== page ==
- Backflow To Add to Growing PTAB Workload
- November 28, 2014 | Author: Scott A. McKeown
- Law Firm: Oblon, McClelland, Maier & Neustadt, L.L.P. - Alexandria Office
As discussed on Tuesday, sometimes the Court of Appeal for the Federal Circuit (CAFC) will find it necessary to remand an appeal to the Patent Trial & Appeal Board (PTAB). Likewise, sometimes the Solicitor will seek remand in appropriate circumstances. Historically remand occurs in about 10-15% of appeals from the agency on a yearly basis (sometimes less). In any given year this meant only a handful of cases required "re-work" from the PTAB as the number of appeals from the PTAB to the CAFC was relatively modest.
As to requests for rehearing, the Board sees some volume of requests in patent reexamination proceedings, especially inter partes reexamination. Yet, given the lengthy pendency of such reexamination proceedings, a fair amount of these appeals are avoided. Or, are at least not as hotly contested after the the requesting party settles, which was common.
Thanks to the wildly popular post-grant patent challenge mechanisms of the America Invents Act (AIA), all of that is about to change.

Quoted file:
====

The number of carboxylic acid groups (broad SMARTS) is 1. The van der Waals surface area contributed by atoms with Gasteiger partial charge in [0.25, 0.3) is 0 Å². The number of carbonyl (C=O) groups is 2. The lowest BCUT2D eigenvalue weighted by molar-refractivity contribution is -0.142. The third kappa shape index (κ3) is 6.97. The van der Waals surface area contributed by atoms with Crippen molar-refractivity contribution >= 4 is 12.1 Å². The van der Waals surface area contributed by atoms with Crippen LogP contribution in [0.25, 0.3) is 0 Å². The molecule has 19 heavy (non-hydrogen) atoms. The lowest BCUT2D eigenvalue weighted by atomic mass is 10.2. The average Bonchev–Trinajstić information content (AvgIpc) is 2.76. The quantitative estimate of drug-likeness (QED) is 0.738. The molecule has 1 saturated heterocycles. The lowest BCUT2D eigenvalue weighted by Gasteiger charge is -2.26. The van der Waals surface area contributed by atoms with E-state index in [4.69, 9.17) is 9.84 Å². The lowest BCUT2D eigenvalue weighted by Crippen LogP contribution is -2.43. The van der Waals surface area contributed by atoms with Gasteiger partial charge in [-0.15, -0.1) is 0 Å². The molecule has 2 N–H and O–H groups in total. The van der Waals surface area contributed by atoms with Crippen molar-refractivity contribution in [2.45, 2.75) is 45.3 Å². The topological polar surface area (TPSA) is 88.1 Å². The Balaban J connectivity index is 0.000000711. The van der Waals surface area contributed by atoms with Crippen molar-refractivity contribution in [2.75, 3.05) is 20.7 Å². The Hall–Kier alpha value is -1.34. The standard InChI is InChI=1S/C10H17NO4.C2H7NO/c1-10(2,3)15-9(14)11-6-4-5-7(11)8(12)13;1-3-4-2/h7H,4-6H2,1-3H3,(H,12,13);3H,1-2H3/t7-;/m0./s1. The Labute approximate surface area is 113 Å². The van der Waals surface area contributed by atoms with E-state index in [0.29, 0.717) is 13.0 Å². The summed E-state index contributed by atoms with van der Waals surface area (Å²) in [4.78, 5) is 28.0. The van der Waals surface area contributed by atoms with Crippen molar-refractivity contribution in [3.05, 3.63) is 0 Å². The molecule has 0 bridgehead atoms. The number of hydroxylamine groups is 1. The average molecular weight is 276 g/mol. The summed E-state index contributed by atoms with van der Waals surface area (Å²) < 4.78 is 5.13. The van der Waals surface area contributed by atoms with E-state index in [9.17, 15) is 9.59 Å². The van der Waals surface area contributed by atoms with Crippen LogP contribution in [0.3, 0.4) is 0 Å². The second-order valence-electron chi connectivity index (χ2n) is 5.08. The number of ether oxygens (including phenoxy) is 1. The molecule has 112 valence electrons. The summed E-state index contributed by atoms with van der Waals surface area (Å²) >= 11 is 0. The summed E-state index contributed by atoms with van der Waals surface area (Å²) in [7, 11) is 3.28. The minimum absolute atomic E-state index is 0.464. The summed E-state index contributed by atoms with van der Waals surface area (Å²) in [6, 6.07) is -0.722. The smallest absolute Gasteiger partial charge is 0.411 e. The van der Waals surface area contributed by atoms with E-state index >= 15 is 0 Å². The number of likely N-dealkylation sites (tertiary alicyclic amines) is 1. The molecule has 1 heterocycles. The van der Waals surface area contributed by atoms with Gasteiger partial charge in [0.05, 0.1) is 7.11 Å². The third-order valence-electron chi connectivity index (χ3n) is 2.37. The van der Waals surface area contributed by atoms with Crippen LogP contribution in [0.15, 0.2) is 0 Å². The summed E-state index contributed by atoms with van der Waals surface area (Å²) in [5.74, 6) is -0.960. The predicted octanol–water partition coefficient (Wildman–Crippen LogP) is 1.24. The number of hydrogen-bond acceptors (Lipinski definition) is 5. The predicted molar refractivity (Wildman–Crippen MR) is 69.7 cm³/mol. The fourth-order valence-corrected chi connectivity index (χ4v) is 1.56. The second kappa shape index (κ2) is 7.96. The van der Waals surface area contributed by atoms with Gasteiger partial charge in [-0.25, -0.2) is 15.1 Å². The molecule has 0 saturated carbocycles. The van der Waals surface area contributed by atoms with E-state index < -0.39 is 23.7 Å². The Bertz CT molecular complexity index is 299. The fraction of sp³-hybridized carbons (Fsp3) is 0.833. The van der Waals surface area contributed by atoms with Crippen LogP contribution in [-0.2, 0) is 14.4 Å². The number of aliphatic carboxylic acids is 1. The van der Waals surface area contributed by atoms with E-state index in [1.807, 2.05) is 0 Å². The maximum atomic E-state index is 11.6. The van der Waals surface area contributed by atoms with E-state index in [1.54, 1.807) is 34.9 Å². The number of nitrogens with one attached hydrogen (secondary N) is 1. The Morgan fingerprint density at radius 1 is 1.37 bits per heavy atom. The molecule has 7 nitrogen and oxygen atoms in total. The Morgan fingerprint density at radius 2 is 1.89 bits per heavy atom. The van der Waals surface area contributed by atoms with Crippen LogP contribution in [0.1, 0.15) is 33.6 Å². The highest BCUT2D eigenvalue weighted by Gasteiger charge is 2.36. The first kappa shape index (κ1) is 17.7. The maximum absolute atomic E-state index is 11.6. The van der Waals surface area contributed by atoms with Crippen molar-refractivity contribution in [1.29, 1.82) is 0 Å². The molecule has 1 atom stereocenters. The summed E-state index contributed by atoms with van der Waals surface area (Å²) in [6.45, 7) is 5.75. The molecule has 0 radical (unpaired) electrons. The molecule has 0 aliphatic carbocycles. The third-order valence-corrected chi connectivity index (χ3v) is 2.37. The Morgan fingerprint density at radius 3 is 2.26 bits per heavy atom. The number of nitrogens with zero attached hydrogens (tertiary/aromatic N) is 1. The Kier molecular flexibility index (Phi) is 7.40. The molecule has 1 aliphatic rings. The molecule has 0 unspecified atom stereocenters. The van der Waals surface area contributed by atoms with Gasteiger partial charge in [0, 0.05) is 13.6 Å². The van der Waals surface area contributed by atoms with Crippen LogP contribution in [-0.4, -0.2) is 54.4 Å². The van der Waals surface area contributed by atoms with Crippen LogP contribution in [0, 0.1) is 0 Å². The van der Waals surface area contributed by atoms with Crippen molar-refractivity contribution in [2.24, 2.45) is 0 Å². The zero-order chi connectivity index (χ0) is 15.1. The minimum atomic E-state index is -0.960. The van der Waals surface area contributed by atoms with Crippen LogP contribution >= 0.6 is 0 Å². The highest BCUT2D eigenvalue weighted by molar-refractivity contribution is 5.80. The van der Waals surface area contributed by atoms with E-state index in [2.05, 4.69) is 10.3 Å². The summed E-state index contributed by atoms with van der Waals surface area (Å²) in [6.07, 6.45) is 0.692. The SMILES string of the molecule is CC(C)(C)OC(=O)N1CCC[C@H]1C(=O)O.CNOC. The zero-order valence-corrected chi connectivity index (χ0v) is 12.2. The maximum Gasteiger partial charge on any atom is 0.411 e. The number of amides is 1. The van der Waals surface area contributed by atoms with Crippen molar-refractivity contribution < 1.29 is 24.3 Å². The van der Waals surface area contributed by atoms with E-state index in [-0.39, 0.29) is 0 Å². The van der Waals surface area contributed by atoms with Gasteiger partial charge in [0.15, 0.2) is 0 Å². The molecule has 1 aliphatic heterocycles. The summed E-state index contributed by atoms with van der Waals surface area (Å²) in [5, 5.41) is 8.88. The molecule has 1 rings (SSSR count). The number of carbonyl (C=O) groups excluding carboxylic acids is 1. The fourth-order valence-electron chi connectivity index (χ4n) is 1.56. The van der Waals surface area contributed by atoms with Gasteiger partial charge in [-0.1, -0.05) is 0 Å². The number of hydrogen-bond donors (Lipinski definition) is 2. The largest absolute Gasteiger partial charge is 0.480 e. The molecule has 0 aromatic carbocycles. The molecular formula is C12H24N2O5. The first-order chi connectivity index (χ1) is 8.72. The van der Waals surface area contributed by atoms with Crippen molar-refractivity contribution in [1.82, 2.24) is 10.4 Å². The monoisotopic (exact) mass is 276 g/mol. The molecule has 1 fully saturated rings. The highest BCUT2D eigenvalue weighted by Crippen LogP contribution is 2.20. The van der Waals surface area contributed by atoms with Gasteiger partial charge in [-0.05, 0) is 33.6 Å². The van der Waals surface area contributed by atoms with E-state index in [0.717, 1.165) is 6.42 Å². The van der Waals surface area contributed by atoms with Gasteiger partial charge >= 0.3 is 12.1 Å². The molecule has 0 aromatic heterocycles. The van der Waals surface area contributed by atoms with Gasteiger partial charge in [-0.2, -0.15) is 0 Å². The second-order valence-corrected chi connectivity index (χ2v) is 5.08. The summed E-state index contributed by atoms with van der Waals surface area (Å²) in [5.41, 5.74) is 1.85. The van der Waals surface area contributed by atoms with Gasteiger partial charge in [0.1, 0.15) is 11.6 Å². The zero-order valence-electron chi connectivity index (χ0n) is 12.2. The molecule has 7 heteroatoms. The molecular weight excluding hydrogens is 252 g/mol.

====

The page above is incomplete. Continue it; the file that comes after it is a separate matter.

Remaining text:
The PTAB is experiencing a filing rate of 150+ petitions per month (approaching 200 this month), or roughly 1800 AIA trial petitions per year. Given the 12 month trial schedule, the CAFC will soon see a corresponding surge in their appeal docket. Assuming 50% of IPR/CBM/PGR proceedings are settled/denied, that still leaves an eventual steady state of 900 potential new appeals for the CAFC, per year. Of these 900 cases it is expected that upward of 75% will first include a request for rehearing from one side or both. That is, 600+ request s for "re-work" decisions from the PTAB on top of the 1800 petition decision per year, final written decision, orders, teleconferences, etc. Given the statutory deadline on the active docket items, I can't imagine rehearing requests will not be placed on the bottom of the growing pile.
As to the CAFC, while historically remand was somewhat uncommon (10-15%), for this first wave of AIA appeals, I would expect that number to hover around 20%-25%. That is, as many as 200+ proceedings will find their way back to the PTAB in the first year or two. These remands are also expected to languish as items outside the statutory deadlines of the AIA.
Significant delays on rehearing will almost certainly be leveraged as a tactic to forestall finality, especially for non-practicing entities (NPEs). Indeed, if such "delay requests" become the norm, overall pendency of AIA proceedings through appeal to the CAFC will be greatly aggravated. On top of this would be the inevitable lengthening of CAFC pendency due to the influx of new AIA appeals. Given the vision of Congress to provide for an expedited administrative option to patent litigation, keeping the process moving— from start to finish—is imperative to the long term efficacy of the AIA. Should Congress disrupt funding to the agency, or fail to recognize the need for continued support and additional horsepower, the progress made to date could all unravel very quickly.